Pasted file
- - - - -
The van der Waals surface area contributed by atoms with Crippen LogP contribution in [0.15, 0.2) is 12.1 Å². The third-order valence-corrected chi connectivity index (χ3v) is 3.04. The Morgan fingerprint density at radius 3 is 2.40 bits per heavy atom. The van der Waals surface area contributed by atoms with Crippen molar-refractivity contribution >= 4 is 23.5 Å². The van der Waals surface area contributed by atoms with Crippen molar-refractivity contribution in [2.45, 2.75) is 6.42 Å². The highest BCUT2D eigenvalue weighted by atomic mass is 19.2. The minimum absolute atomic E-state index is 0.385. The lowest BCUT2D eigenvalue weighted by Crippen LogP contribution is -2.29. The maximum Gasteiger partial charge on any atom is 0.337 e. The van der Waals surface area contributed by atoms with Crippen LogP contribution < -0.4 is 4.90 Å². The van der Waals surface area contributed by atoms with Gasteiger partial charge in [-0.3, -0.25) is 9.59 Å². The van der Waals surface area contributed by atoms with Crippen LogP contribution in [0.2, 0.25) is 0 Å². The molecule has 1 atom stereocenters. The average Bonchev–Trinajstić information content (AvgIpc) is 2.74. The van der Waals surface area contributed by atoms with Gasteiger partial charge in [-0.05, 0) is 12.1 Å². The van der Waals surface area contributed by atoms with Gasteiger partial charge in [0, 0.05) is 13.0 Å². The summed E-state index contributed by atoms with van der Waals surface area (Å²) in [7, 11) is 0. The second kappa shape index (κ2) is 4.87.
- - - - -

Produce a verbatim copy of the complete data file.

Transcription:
The van der Waals surface area contributed by atoms with Crippen LogP contribution in [0.15, 0.2) is 12.1 Å². The third-order valence-corrected chi connectivity index (χ3v) is 3.04. The Morgan fingerprint density at radius 3 is 2.40 bits per heavy atom. The van der Waals surface area contributed by atoms with Crippen molar-refractivity contribution >= 4 is 23.5 Å². The van der Waals surface area contributed by atoms with Crippen molar-refractivity contribution in [2.45, 2.75) is 6.42 Å². The highest BCUT2D eigenvalue weighted by atomic mass is 19.2. The minimum absolute atomic E-state index is 0.385. The lowest BCUT2D eigenvalue weighted by Crippen LogP contribution is -2.29. The maximum Gasteiger partial charge on any atom is 0.337 e. The van der Waals surface area contributed by atoms with Crippen LogP contribution < -0.4 is 4.90 Å². The van der Waals surface area contributed by atoms with Gasteiger partial charge in [-0.3, -0.25) is 9.59 Å². The van der Waals surface area contributed by atoms with Crippen LogP contribution in [0.2, 0.25) is 0 Å². The molecule has 1 atom stereocenters. The average Bonchev–Trinajstić information content (AvgIpc) is 2.74. The van der Waals surface area contributed by atoms with Gasteiger partial charge in [-0.05, 0) is 12.1 Å². The van der Waals surface area contributed by atoms with Gasteiger partial charge in [0, 0.05) is 13.0 Å². The summed E-state index contributed by atoms with van der Waals surface area (Å²) in [7, 11) is 0. The second kappa shape index (κ2) is 4.87.